Nuclear Reactor Pressure Vessel (RPV) integrity is a major issue concerning plant safety and this component is one of the few within a Pressurized Water Reactor (PWR) whose replacement is not considered as feasible. To ensure that adequate margins against failure are maintained throughout the vessel service life, research engineers have developed and applied computational tools to study and assess the probability of pressure vessel failure during operating and postulated loads. The Materials Ageing Institute (MAI) sponsored a benchmark study to compare the results from software developed in France, Japan and the United States to compute the probability of flaw initiation in reactor pressure vessels. This benchmark study was performed to assess the similarities and differences in the software and to identify the sources of any differences that were found. Participants in this work included researchers from EDF in France, CRIEPI in Japan and EPRI in the United States, with each organization using the probabilistic software tool that had been developed in their country.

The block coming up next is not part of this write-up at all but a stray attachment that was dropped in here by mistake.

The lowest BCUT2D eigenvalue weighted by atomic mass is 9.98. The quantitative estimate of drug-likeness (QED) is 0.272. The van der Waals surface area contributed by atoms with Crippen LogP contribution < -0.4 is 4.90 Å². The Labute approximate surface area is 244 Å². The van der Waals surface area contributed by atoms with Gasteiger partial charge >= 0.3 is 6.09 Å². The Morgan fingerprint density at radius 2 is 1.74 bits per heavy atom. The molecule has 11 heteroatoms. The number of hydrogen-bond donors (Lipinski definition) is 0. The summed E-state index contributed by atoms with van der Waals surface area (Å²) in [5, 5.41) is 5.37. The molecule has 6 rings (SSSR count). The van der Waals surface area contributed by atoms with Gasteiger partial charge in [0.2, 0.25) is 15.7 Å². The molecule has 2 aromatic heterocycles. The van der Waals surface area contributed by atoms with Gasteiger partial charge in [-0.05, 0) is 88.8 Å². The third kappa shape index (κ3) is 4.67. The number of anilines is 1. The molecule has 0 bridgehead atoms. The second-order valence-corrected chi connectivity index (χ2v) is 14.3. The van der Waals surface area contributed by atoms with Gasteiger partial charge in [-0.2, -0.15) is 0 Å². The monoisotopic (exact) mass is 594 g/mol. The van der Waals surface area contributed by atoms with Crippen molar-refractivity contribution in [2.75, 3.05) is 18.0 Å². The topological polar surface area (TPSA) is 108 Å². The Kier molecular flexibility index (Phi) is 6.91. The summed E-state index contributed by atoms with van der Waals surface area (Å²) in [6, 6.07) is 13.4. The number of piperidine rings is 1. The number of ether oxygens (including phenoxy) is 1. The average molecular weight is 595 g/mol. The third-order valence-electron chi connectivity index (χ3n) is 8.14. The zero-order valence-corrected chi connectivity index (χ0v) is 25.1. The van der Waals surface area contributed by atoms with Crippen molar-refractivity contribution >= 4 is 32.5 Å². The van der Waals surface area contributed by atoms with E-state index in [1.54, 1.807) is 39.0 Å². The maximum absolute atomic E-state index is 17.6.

An incremental approach, beginning with deterministic comparisons and ending by assessing Conditional Probability of crack Initiation (CPI), provided confirmation of the good agreement between the results obtained from the software used in this benchmark study. This conclusion strengthens the confidence in these probabilistic fracture mechanics tools and improves understanding of the fundamental computational procedures and algorithms.